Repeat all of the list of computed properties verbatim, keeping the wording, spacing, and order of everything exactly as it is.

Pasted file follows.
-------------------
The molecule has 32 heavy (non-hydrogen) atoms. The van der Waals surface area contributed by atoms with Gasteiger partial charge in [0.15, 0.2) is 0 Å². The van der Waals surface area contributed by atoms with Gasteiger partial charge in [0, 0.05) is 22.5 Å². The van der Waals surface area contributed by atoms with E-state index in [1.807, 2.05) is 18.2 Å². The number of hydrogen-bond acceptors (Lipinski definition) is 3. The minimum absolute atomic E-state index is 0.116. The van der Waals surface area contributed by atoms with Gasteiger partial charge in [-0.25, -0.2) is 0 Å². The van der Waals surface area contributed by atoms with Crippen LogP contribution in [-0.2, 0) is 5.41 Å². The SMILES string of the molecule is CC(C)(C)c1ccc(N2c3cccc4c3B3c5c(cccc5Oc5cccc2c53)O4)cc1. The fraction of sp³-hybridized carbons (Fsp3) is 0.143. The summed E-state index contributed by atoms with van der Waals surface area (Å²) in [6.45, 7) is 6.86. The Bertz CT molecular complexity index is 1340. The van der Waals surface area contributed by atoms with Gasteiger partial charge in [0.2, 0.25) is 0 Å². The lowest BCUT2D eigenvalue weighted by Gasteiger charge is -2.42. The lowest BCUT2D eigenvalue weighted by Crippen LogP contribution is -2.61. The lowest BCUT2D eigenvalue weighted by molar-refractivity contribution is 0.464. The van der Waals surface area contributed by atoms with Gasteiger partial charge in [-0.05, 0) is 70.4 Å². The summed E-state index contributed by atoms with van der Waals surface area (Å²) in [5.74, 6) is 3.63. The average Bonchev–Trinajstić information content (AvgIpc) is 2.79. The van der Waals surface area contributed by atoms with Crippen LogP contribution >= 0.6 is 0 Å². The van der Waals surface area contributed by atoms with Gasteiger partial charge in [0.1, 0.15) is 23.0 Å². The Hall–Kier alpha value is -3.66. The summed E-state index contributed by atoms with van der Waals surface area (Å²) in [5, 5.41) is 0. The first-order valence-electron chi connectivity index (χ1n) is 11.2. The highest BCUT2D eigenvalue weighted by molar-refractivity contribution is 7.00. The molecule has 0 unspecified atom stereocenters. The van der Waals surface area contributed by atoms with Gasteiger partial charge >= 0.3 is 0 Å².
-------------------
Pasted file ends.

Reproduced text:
The molecule has 32 heavy (non-hydrogen) atoms. The van der Waals surface area contributed by atoms with Gasteiger partial charge in [0.15, 0.2) is 0 Å². The van der Waals surface area contributed by atoms with Gasteiger partial charge in [0, 0.05) is 22.5 Å². The van der Waals surface area contributed by atoms with E-state index in [1.807, 2.05) is 18.2 Å². The number of hydrogen-bond acceptors (Lipinski definition) is 3. The minimum absolute atomic E-state index is 0.116. The van der Waals surface area contributed by atoms with Gasteiger partial charge in [-0.25, -0.2) is 0 Å². The van der Waals surface area contributed by atoms with Crippen LogP contribution in [-0.2, 0) is 5.41 Å². The SMILES string of the molecule is CC(C)(C)c1ccc(N2c3cccc4c3B3c5c(cccc5Oc5cccc2c53)O4)cc1. The fraction of sp³-hybridized carbons (Fsp3) is 0.143. The summed E-state index contributed by atoms with van der Waals surface area (Å²) in [6.45, 7) is 6.86. The Bertz CT molecular complexity index is 1340. The van der Waals surface area contributed by atoms with Gasteiger partial charge in [0.2, 0.25) is 0 Å². The lowest BCUT2D eigenvalue weighted by Gasteiger charge is -2.42. The lowest BCUT2D eigenvalue weighted by Crippen LogP contribution is -2.61. The lowest BCUT2D eigenvalue weighted by molar-refractivity contribution is 0.464. The van der Waals surface area contributed by atoms with Gasteiger partial charge in [-0.05, 0) is 70.4 Å². The summed E-state index contributed by atoms with van der Waals surface area (Å²) in [5.74, 6) is 3.63. The average Bonchev–Trinajstić information content (AvgIpc) is 2.79. The van der Waals surface area contributed by atoms with Crippen LogP contribution >= 0.6 is 0 Å². The van der Waals surface area contributed by atoms with Gasteiger partial charge in [0.1, 0.15) is 23.0 Å². The Hall–Kier alpha value is -3.66. The summed E-state index contributed by atoms with van der Waals surface area (Å²) in [5, 5.41) is 0. The first-order valence-electron chi connectivity index (χ1n) is 11.2. The highest BCUT2D eigenvalue weighted by molar-refractivity contribution is 7.00. The molecule has 0 unspecified atom stereocenters. The van der Waals surface area contributed by atoms with Gasteiger partial charge >= 0.3 is 0 Å².